My favorite opening!  Black got a good game…

1. e4 c5 2. Nf3 e6 3. d4 cxd4 4. Nxd4 a6 5. Nc3 Qc7 6. g3 Bb4 7. Bd2 I think 7. Ne2 is stronger with a later slow advance h3, g4, and Ng3.  Kudrin played this way against me in a Bar Point International in the 1980s and a hard-fought draw resulted.

7…Nc6 8. a3 Be7 9. Be3 Nf6 10. Bg2

Some hidden ICC knowledge here.

10…Ne5 On ICC a certain Israeli GM who always shouts “ooh la la chess” has demonstrated to me in blitz that the surprising but logical 10… h5! is strong here.  For example, 11. h3 h4 12. g4 and now 12…Ne5 13. O-O Nc4 14. Bc1 O-O 15. b3 Ne5 16. Bb2 Ng6! and through craftiness, eyeing f4, black is fine.  Play could continue 17. Re1 d6 18. Nce2 Bd7 19. f4 d5! with excellent chances.

11. O-O Nc4 12. Bc1 O-O 13. b3 Na5 14. Bb2 Nc6 15. Kh1 d6 16. f4 Bd7 17. g4?! Hyper-aggressive – quite Bulgarian.  But white’s name does not sound Bulgarian….

17…Nxd4 18. g5 The “point” of the 17th move.  But this doesn’t really work.  I guess you could say it’s a high class bluff.

18…Nc6 In a Boylston blog entry, Marc Esserman points out 18…Nxe4! is a very good alternative here.  For example, 19. Qxd4 Nxc3 20. Bxc3 f6! 21. f5 e5 22. Qd5+ Kh8 and white is out of steam.  Or, 19. Nxe4 Nf5!  20. c4 Bc6 with insufficient compensation for white’s pawn minus. The text is also fine.

19. gxf6 Bxf6 Marc Esserman mentions 19…gxf6!? – after 20. Qh5 Kh8 21. Ne2!? Qa5!? chances are equal.  But after 21. Rf3?! Rg8 22. Qxf7 Rg7 black is a little better.

20. e5 dxe5(!) 20…Be7 21. Ne4 leads to unclear complications after both 21…d5 22. Nf6+!? and 21…dxe5 22. fxe5.  The text looks risky, but due to black’s improvement on move 21 I think it is good.

21. Ne4 White is certainly making menacing moves.  But his king is also open.  This is the key moment.

21…Be7? A reflexive retreat but this piece jams up black’s defenses. Also not good is 21… Bh4? 22. Qh5 Be7 23. fxe5 g6 24. Qh6 Nxe5 25. Ng5 Bxg5 26.Qxg5 and black collapses.  Nevertheless there is a great resource here.  It is 21… Kh8!! 22. Nxf6 (22. Qh5? g6 followed by Bg7 and black wins) 22…gxf6.

Now if 23. Qf3 Nd4! 24. Qxb7 Qxb7 25. Bxb7 Rab8 leaves black on top.  Let’s say white plays the more aggressive 23. Qh5. Doesn’t this look scary for black?  No!  23…Rg8! and ignore what white is doing!  White can never play Bg2xc6 because Bd7xc6 is CHECK.  This is black’s secret weapon – the naked white king. Note in passing 23…f5? is weak due to 24. Rae1 f6 25. fxe5 Nxe5 26. Rxe5! fxe5 27. Re1 and white has exploited a tactical hole.

After 23…Rg8!, if 24. Rad1 Rg6 25. fxe5 Na5! is a subtle and good answer, similar to the next line, which is 24. fxe5.  On 24. fxe5, play might continue 24… Na5! — a very powerful shot to clear c6 for the bishop and hit c2.  These are hard moves to find. If 25. Rf2 Bc6 26. Rg1 f5! and black has eliminated problems on the b2-h8 diagonal.  27. Qh4 Rg6! and he’s on his way to victory since he has completely taken over the initiative.  This defensive motif deserves a picture.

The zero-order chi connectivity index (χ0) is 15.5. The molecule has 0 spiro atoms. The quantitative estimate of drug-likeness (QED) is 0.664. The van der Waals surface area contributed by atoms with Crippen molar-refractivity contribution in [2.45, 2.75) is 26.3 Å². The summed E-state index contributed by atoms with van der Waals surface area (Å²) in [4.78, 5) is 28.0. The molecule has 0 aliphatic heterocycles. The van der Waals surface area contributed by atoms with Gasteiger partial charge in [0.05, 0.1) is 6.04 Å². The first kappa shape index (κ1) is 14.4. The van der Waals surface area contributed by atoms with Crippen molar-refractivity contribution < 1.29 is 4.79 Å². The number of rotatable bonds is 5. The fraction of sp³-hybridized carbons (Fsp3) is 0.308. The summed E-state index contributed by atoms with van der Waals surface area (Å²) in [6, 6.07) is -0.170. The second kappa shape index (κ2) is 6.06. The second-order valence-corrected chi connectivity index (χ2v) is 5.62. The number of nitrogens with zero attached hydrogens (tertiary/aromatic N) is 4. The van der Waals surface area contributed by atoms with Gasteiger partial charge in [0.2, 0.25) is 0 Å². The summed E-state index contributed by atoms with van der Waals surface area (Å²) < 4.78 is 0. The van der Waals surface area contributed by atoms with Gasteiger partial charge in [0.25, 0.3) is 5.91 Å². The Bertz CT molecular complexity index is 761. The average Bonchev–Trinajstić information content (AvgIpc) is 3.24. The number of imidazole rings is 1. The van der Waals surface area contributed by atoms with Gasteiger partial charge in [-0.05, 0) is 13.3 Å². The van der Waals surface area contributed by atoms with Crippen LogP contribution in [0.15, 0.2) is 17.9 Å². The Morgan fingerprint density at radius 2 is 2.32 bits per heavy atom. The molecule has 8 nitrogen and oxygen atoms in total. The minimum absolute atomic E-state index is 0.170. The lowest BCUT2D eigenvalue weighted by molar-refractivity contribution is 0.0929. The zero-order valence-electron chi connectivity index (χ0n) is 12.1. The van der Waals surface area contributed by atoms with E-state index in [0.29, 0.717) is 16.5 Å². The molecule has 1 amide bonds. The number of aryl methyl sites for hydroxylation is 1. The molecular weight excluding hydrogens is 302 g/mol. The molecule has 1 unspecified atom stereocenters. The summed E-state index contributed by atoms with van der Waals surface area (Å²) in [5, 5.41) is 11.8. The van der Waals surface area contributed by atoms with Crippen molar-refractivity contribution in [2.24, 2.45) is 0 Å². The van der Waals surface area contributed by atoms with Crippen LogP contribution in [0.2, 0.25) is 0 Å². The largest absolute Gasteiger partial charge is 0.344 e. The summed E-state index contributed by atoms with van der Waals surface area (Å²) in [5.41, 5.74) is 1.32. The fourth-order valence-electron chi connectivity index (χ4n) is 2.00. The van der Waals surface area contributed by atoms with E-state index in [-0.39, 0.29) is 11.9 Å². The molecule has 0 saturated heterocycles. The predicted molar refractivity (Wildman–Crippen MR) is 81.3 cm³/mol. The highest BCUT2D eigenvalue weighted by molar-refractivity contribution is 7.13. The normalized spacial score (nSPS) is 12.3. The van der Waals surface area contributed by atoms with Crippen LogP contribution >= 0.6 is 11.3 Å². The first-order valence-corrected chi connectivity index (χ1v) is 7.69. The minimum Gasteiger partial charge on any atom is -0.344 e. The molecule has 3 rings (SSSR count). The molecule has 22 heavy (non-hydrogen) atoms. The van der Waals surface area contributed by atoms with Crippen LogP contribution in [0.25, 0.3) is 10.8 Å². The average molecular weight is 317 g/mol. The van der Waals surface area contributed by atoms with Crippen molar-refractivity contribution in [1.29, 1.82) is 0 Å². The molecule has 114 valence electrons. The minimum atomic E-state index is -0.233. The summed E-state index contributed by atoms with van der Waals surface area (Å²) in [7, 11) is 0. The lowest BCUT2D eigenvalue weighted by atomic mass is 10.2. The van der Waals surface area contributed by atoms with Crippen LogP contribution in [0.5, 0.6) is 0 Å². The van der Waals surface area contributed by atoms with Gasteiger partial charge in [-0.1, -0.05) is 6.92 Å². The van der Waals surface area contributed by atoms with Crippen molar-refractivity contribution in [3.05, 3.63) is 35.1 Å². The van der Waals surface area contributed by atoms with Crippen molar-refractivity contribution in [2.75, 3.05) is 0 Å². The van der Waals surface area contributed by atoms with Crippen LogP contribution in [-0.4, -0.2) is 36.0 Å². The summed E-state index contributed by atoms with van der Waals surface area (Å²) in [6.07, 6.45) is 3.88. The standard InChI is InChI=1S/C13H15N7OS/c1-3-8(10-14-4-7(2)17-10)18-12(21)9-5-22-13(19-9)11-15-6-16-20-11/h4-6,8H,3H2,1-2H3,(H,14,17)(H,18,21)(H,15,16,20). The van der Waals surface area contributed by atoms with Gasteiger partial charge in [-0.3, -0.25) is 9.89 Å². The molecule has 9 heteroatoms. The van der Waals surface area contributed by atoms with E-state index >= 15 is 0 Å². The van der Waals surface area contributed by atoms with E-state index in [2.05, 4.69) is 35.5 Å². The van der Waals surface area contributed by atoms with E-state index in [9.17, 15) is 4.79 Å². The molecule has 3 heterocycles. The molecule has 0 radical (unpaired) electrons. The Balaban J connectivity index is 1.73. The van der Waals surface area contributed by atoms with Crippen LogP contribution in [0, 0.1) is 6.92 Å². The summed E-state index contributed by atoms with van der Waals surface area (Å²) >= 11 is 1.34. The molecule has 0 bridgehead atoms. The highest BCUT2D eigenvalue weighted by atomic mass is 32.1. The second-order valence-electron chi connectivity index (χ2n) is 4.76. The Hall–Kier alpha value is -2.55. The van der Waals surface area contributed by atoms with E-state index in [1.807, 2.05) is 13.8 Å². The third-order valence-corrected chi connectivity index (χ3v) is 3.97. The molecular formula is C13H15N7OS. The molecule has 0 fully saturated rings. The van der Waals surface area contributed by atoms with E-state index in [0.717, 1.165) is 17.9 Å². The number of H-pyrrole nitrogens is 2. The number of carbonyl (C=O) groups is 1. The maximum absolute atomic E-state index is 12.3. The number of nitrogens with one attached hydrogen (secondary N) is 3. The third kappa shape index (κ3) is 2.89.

Position after 27…Rg6! (analysis).  Black takes over the attack.

Black’s game mistake of 21…Be7? is easy to understand. It’s very hard though to accept Ne4xf6 and the ruining of the pawns around the king, and the scary looking dark square holes with white’s bishop sitting on b2.  In most Sicilians, black preserves at all cost the dark square bishop.  This case was a big exception.   In the game, black got into a logjam and after further inaccuracies white quickly broke through.

22. fxe5 Kh8! 22… Rfd8 23. Qh5 Rf8 24. Nf6+ is crushing.

As Matthew Herman points out in the comments, black is already lost.

23. Qh5 g6? A fatal misstep in a tough position.  23…h6!? 24. Rxf7 Rxf7 25. Qxf7 Rf8 is good for black.  But white can improve with 24. Nf6! Bc5 25. Rad1 Rad8? 26. Bc1! intending Bxh6.  Black in turn can improve here with 25…Be8 and if 26. Bc1 Qxe5 and he fights on, although it’s good for white after 27. Qh3.   Best seems the cold-blooded 23…Rad8! and if 24. Nf6 h6 25. Rad1 Nb8!! (very difficult to spot, defending and counter-attacking)  26. Bc1 Qxc2 27. Bxh6 Qg6! deals with white’s mating plans!

As Matthew Herman points out in the comments, 23….Rad8 24. Rf6! wins for white. as does 23…h6 24. Rf6!  A nice interference theme with the same winning move as the famous debacle Fischer-Benko US Championship 1963. Amusingly, Benko blamed this loss in his autobiography on too much partying with the ladies the evening prior.

24. Qh6 Nd8 25. Nf6 1-0

And for Something Different: Bellwether

On the financial news today, I heard the phrase “IBM is the bellwether of technology stocks.”   I knew the term meant “an indicator” – as it goes, so do the tech stocks.  I thought the word was “belleweather” as is “good weather” but that doesn’t make sense.  I was wrong, it’s spelled “bellwether”.  Where does this word with its strange spelling come from?   I looked it up and I was surprised to see “castrated male sheep” was part of the word’s origins (   Ow!  See below.